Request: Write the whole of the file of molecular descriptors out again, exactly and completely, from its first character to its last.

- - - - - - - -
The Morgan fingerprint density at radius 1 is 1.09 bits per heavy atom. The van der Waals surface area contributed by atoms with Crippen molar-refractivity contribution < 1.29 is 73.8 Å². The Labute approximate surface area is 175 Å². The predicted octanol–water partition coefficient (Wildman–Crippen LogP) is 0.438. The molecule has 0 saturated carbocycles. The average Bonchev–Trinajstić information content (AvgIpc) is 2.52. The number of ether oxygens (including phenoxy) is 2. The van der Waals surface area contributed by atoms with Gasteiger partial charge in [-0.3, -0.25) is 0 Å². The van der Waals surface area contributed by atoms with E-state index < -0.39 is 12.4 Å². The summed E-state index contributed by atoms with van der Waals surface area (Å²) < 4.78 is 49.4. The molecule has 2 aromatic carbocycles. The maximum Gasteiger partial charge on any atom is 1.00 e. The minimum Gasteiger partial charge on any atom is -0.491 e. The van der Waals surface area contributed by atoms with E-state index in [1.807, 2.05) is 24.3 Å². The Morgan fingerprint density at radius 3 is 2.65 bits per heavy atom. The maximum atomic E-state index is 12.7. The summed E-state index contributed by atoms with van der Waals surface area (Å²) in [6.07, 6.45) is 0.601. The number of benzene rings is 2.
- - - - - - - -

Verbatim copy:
The Morgan fingerprint density at radius 1 is 1.09 bits per heavy atom. The van der Waals surface area contributed by atoms with Crippen molar-refractivity contribution < 1.29 is 73.8 Å². The Labute approximate surface area is 175 Å². The predicted octanol–water partition coefficient (Wildman–Crippen LogP) is 0.438. The molecule has 0 saturated carbocycles. The average Bonchev–Trinajstić information content (AvgIpc) is 2.52. The number of ether oxygens (including phenoxy) is 2. The van der Waals surface area contributed by atoms with Gasteiger partial charge in [-0.3, -0.25) is 0 Å². The van der Waals surface area contributed by atoms with E-state index < -0.39 is 12.4 Å². The summed E-state index contributed by atoms with van der Waals surface area (Å²) < 4.78 is 49.4. The molecule has 2 aromatic carbocycles. The maximum Gasteiger partial charge on any atom is 1.00 e. The minimum Gasteiger partial charge on any atom is -0.491 e. The van der Waals surface area contributed by atoms with E-state index in [1.807, 2.05) is 24.3 Å². The Morgan fingerprint density at radius 3 is 2.65 bits per heavy atom. The maximum atomic E-state index is 12.7. The summed E-state index contributed by atoms with van der Waals surface area (Å²) in [6.07, 6.45) is 0.601. The number of benzene rings is 2.